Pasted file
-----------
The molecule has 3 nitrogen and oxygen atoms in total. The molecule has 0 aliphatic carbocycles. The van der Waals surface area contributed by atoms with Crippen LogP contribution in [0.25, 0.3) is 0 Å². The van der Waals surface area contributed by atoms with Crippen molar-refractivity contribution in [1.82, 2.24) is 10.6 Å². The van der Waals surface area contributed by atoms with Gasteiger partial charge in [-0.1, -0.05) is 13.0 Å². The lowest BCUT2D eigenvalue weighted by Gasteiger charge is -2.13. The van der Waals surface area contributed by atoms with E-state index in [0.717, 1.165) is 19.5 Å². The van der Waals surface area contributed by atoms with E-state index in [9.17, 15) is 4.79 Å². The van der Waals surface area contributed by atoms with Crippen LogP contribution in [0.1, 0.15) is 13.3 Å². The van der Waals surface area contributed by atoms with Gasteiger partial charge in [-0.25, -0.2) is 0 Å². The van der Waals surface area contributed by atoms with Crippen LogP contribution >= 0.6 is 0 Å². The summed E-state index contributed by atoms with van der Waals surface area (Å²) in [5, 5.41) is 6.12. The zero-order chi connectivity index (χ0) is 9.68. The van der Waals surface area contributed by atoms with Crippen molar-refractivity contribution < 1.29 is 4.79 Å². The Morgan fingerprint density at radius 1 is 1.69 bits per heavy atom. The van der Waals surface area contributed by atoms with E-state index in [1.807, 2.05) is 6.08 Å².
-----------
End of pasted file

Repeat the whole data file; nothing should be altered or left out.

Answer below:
The molecule has 3 nitrogen and oxygen atoms in total. The molecule has 0 aliphatic carbocycles. The van der Waals surface area contributed by atoms with Crippen LogP contribution in [0.25, 0.3) is 0 Å². The van der Waals surface area contributed by atoms with Crippen molar-refractivity contribution in [1.82, 2.24) is 10.6 Å². The van der Waals surface area contributed by atoms with Gasteiger partial charge in [-0.1, -0.05) is 13.0 Å². The lowest BCUT2D eigenvalue weighted by Gasteiger charge is -2.13. The van der Waals surface area contributed by atoms with E-state index in [0.717, 1.165) is 19.5 Å². The van der Waals surface area contributed by atoms with E-state index in [9.17, 15) is 4.79 Å². The van der Waals surface area contributed by atoms with Crippen LogP contribution in [0.1, 0.15) is 13.3 Å². The van der Waals surface area contributed by atoms with Gasteiger partial charge in [-0.25, -0.2) is 0 Å². The van der Waals surface area contributed by atoms with Crippen LogP contribution >= 0.6 is 0 Å². The summed E-state index contributed by atoms with van der Waals surface area (Å²) in [5, 5.41) is 6.12. The zero-order chi connectivity index (χ0) is 9.68. The van der Waals surface area contributed by atoms with Crippen molar-refractivity contribution < 1.29 is 4.79 Å². The Morgan fingerprint density at radius 1 is 1.69 bits per heavy atom. The van der Waals surface area contributed by atoms with E-state index in [1.807, 2.05) is 6.08 Å².